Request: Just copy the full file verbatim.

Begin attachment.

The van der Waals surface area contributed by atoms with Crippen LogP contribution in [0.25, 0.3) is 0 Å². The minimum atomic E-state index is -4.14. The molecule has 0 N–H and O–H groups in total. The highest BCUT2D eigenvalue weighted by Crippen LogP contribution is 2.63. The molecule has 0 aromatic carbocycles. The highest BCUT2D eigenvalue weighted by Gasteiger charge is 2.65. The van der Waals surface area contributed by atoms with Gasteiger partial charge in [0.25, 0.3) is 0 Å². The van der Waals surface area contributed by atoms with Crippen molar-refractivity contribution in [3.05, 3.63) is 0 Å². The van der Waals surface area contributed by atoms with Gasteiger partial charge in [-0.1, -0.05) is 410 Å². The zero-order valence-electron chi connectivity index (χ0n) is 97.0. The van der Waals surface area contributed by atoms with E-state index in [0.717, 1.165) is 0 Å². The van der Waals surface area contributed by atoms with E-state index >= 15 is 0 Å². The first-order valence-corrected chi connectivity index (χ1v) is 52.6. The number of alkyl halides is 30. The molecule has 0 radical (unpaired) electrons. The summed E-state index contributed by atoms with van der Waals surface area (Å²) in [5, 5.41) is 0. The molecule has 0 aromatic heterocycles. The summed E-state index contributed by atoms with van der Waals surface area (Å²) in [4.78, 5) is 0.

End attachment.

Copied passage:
The van der Waals surface area contributed by atoms with Crippen LogP contribution in [0.25, 0.3) is 0 Å². The minimum atomic E-state index is -4.14. The molecule has 0 N–H and O–H groups in total. The highest BCUT2D eigenvalue weighted by Crippen LogP contribution is 2.63. The molecule has 0 aromatic carbocycles. The highest BCUT2D eigenvalue weighted by Gasteiger charge is 2.65. The van der Waals surface area contributed by atoms with Gasteiger partial charge in [0.25, 0.3) is 0 Å². The van der Waals surface area contributed by atoms with Crippen molar-refractivity contribution in [3.05, 3.63) is 0 Å². The van der Waals surface area contributed by atoms with Gasteiger partial charge in [-0.1, -0.05) is 410 Å². The zero-order valence-electron chi connectivity index (χ0n) is 97.0. The van der Waals surface area contributed by atoms with E-state index in [0.717, 1.165) is 0 Å². The van der Waals surface area contributed by atoms with E-state index >= 15 is 0 Å². The first-order valence-corrected chi connectivity index (χ1v) is 52.6. The number of alkyl halides is 30. The molecule has 0 radical (unpaired) electrons. The summed E-state index contributed by atoms with van der Waals surface area (Å²) in [5, 5.41) is 0. The molecule has 0 aromatic heterocycles. The summed E-state index contributed by atoms with van der Waals surface area (Å²) in [4.78, 5) is 0.